Deal that led to Black representation on Louisiana's highest court upheld by federal appeals panel

NEW ORLEANS (AP) — A 1992 federal court agreement that led to a Black justice being elected to Louisiana’s once all-white Supreme Court will remain in effect under a ruling Wednesday from a divided federal appeals court panel.

The 2-1 ruling from the 5th U.S. Circuit Court of Appeals upholds a lower court ruling. It's a defeat for state Attorney General Jeff Landry, now Louisiana's governor-elect.

Civil rights groups led by the Legal Defense Fund heralded the ruling. "Today, the court recognized the failure of Louisiana’s Attorney General to show that the important safeguard for ensuring Black Louisiana voters have a say in who presides over their Supreme Court is no longer necessary,” Leah Aden, LDF Senior Counsel, said in a news release.

Angelique Freel, an assistant attorney general, said in an emailed statement that the decision would be appealed to the full 5th Circuit, which has 16 full-time judges.

Landry and state Solicitor General Elizabeth Murrill, a fellow Republican who is in a runoff election campaign to succeed him as attorney general, had argued in a March hearing that the 1992 agreement is no longer needed and should be dissolved. She noted the election of a series of Black justices from the New Orleans-area district over the past three decades.

“While the election of a member of the minority group is one factor to consider, this alone does not demonstrate that the vestiges of past discrimination have been eliminated to the extent practicable,” Judge Jacques Wiener wrote for the majority, rejecting the attorney general's arguments.

Attorneys for the original plaintiffs in the voting rights case and the U.S. Justice Department had argued that the state presented no evidence to show it would not revert to old patterns that denied Black voters representation on the state’s highest court.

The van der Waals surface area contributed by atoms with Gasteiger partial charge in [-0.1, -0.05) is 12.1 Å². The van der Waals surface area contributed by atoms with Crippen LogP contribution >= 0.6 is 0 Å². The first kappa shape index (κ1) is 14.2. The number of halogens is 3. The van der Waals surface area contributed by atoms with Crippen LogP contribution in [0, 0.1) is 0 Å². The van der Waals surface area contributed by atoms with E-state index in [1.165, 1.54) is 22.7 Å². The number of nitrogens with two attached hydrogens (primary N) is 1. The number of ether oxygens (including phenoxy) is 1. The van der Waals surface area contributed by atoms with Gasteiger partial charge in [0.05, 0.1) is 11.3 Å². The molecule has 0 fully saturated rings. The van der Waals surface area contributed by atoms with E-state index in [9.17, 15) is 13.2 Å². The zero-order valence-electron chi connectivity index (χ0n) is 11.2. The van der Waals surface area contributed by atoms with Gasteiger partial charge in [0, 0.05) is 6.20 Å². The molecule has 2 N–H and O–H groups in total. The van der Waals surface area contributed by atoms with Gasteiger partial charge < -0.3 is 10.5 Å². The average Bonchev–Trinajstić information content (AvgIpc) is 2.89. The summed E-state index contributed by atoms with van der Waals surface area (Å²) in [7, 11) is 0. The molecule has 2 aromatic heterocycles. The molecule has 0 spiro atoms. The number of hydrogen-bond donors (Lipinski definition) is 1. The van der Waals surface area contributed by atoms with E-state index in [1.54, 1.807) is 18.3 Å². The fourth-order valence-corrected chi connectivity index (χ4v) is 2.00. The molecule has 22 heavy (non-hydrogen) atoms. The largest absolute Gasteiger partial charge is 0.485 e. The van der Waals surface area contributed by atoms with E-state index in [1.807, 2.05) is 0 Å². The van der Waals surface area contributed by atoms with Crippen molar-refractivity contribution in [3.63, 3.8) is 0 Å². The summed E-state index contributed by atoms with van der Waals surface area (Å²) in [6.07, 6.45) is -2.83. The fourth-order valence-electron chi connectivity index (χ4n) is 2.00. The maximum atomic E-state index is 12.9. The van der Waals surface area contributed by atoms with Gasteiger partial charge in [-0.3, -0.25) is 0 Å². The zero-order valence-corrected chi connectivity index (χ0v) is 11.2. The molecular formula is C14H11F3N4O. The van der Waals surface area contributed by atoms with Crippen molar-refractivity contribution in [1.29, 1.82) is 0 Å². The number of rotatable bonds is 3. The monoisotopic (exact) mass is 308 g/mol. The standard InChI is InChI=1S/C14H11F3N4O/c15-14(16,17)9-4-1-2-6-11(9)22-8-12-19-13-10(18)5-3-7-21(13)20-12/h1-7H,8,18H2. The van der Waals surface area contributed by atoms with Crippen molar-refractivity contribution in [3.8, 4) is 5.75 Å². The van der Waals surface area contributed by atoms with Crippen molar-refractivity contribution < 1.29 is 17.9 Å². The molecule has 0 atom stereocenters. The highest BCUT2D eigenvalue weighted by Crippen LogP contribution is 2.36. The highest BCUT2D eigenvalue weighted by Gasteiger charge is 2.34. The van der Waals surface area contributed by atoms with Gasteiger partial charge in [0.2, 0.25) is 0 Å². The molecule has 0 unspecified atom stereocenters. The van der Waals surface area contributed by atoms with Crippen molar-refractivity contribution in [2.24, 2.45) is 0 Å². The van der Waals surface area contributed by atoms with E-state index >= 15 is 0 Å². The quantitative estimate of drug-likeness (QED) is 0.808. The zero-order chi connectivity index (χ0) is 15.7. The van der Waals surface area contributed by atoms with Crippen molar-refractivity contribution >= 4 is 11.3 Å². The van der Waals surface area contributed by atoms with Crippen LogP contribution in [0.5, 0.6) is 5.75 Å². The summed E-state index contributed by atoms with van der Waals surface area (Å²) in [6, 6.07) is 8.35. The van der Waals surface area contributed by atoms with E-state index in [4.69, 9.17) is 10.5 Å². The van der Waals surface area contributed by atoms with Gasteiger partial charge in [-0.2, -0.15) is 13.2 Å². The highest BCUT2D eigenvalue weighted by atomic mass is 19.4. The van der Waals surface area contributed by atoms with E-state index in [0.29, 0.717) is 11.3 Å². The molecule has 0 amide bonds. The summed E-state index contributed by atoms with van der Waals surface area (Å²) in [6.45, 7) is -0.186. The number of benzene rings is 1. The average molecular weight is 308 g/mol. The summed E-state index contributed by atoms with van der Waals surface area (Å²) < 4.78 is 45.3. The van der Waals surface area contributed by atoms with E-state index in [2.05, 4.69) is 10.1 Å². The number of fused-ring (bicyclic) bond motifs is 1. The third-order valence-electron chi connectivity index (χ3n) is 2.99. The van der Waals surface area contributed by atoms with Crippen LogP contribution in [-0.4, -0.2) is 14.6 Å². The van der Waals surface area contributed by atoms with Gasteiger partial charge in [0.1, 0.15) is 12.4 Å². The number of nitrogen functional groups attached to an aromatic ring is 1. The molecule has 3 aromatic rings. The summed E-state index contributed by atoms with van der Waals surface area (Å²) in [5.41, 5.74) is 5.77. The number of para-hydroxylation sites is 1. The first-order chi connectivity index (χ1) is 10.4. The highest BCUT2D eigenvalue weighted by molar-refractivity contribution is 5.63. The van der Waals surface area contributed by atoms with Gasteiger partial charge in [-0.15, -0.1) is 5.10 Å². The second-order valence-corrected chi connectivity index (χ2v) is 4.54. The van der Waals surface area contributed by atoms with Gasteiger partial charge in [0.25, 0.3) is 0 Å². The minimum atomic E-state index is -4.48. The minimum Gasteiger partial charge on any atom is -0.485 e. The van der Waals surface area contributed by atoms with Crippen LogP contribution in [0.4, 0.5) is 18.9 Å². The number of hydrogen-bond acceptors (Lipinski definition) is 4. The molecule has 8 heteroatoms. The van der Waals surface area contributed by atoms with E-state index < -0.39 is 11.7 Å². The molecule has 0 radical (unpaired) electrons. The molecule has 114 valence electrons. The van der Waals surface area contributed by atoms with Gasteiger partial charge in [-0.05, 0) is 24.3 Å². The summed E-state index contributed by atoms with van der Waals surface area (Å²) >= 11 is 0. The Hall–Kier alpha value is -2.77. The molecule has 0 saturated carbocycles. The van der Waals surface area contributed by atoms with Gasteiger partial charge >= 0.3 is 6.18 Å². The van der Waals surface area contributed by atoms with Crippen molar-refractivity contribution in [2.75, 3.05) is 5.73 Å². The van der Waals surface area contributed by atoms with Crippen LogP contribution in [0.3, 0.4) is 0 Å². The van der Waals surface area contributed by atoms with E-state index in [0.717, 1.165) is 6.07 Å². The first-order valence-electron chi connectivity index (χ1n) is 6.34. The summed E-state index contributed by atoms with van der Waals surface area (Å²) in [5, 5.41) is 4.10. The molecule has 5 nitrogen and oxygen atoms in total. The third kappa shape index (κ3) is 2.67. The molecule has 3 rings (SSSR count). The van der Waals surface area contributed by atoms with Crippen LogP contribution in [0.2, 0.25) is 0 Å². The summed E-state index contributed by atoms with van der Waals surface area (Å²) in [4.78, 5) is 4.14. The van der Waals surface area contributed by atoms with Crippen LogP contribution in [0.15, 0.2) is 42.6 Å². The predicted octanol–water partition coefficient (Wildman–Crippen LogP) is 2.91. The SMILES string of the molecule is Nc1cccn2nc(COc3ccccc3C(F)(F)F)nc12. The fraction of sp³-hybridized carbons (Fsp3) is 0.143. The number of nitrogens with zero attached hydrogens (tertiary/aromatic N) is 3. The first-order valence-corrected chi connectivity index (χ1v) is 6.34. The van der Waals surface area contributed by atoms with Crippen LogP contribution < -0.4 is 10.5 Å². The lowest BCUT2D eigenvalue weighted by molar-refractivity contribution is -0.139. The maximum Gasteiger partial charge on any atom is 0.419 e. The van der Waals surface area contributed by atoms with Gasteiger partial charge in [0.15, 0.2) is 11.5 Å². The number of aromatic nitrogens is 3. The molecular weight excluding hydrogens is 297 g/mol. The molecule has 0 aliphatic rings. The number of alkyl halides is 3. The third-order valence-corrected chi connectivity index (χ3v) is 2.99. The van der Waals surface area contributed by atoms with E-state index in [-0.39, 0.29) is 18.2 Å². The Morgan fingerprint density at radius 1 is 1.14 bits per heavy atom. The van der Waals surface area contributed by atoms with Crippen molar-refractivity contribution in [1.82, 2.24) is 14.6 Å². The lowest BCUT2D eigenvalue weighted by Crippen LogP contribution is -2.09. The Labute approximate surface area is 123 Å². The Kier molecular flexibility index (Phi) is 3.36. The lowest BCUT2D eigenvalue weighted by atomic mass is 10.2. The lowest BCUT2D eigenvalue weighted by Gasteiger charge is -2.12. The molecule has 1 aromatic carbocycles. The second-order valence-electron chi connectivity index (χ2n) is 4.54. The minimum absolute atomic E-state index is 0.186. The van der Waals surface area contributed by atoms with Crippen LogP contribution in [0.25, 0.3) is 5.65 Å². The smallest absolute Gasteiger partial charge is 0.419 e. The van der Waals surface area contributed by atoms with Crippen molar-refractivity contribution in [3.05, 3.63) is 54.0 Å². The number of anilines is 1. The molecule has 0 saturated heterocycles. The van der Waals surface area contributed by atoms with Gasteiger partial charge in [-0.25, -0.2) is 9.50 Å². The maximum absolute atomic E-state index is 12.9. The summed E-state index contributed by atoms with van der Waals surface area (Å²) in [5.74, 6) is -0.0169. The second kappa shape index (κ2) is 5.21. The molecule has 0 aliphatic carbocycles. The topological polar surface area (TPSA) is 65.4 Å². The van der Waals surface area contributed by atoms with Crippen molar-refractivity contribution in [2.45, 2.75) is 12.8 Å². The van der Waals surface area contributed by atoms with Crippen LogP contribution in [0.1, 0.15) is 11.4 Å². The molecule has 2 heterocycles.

U.S. District Judge Susie Morgan last year refused to dissolve the agreement, referred to as a consent judgment or consent decree. Wiener, nominated to the court by President George H.W. Bush, was joined by Judge Carl Stewart, nominated by President Bill Clinton, in upholding Morgan's decision. Judge Kurt Engelhardt, nominated by President Donald Trump, dissented.

The majority held that court precedents required that the state prove that vestiges of past discrimination have been eliminated and that the past discrimination will not be repeated. The state failed on both counts, Wiener wrote.

Engelhardt wrote in dissent that the state had met its obligations under the consent judgment.

“By failing to explain the limits of the Consent Judgment’s requirements with any specificity, or when termination will be warranted, the majority seems to say, ‘We’ll know it when we feel it,’" Engelhardt wrote. ”This not only shows an unwarranted and extraordinary mistrust of the State and its duly elected officials, but further perpetuates a scenario in which these parties will never agree—and, under the majority’s holding, this disagreement will prevent the Consent Judgment from ever being satisfied."

Kevin Mcgill, The Associated Press